M: There was a lot of debate about the vocoder hook in the intro and mid, and whether to keep it or not. Me and Chris added it one day when we were recording vocals and I think Kieran and Michael hated it to start with. It was even more vocoded/autotuned though and over time we compromised to how you hear it now. It's the oldest song on the album, and I think it gives it a freshness, as well as being a bangin' hook.  

K: When I first heard it I was a bit ‘what the what?’, because I was surprised and also watching a lot of 30 Rock. But Intervention falls victim to an old songwriting habit we had, whereby we’d write intros with a number of sections and we’d play each one twice before moving on to the next, and so they’d build quite predictably, with little, er, ‘sonic movement’ in each section. This is boring. The vocoder vocal fixes that, and is indeed a banging hook. I think me and Michael were ultimately concerned that the sound of it would put people in mind of The Black Eyed Peas, rather than, say, Daft Punk. Because no one like to think about The Black Eyed Peas.

Love Backwards 

M: After three fast songs it was time for a breather and the acoustic intro does that nicely. Someone we know recently got the lyrics to this tattooed on their back (not all of them of course) which is pretty cool. They owe us royalties though now.  

K: The first name on the teamsheet. Big game player. Will probably score from a corner in the cup final. Charlie Mulgrew. 

Making Dynamite 

M: This song changes the tone of the album a bit. The first few songs are deliberately poppy and upbeat but you can't keep that up over a whole album or people will get bored. It's a slightly edgier song lyrically and musically, and is sort of intended to demonstrate that we don't just write 3 minute pop tunes.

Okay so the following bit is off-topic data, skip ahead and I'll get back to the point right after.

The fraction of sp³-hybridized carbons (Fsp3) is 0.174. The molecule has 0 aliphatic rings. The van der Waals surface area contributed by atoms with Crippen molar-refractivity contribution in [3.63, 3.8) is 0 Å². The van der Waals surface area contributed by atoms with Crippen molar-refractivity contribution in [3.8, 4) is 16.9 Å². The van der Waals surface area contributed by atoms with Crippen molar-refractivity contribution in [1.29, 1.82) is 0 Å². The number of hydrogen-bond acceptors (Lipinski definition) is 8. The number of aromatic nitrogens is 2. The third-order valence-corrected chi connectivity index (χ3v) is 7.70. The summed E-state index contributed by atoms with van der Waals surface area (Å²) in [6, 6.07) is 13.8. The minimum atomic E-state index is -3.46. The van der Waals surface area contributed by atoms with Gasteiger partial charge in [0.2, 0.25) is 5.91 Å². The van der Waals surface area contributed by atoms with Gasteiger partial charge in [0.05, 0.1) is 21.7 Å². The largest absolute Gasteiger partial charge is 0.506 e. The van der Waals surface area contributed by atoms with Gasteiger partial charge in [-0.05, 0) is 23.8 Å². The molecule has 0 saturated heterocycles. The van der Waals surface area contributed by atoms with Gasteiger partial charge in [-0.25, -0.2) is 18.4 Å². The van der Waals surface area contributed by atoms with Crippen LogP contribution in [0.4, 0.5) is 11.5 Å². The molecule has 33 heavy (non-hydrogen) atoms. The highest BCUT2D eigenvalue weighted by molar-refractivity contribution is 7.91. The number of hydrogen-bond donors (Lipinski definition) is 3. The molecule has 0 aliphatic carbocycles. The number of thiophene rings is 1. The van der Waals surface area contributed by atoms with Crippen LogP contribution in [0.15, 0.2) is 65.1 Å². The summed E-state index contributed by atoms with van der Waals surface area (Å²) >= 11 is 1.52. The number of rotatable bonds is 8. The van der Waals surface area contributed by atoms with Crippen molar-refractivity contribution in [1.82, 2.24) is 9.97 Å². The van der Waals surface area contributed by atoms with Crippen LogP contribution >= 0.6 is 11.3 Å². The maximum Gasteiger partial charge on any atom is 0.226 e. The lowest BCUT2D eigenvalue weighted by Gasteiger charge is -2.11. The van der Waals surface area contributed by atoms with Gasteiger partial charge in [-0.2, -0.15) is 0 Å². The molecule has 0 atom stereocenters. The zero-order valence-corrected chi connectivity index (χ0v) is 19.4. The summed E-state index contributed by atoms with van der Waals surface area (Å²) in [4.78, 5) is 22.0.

K: Came together over a period of (cough) nine months in the practice room. I went to see Beardyman a few days after we finally nailed it and it was the wrong thing to do, seeing as he spent the entire evening writing tunes like this in real time, using only a mic, a laptop and whimsy. Sob. Beardyman doesn’t have our rhythm section though. Or as many beards. Or faces on which to sport them, I suppose.   


M: Lekking continues the change of mood and is us at our post-rocky. This one probably reflects Kieran and Michael's musical influences more strongly than my own, because they love noisemongering, and the recorded version here is definitely not how I heard it in my head. Sometimes other Astronauts have good ideas too. We tried this as a pretty, delicate almost ballad-like song but it just didn't work. We decided to hit things very hard instead, and it sounded loud and exciting. Thus, Lekking was born.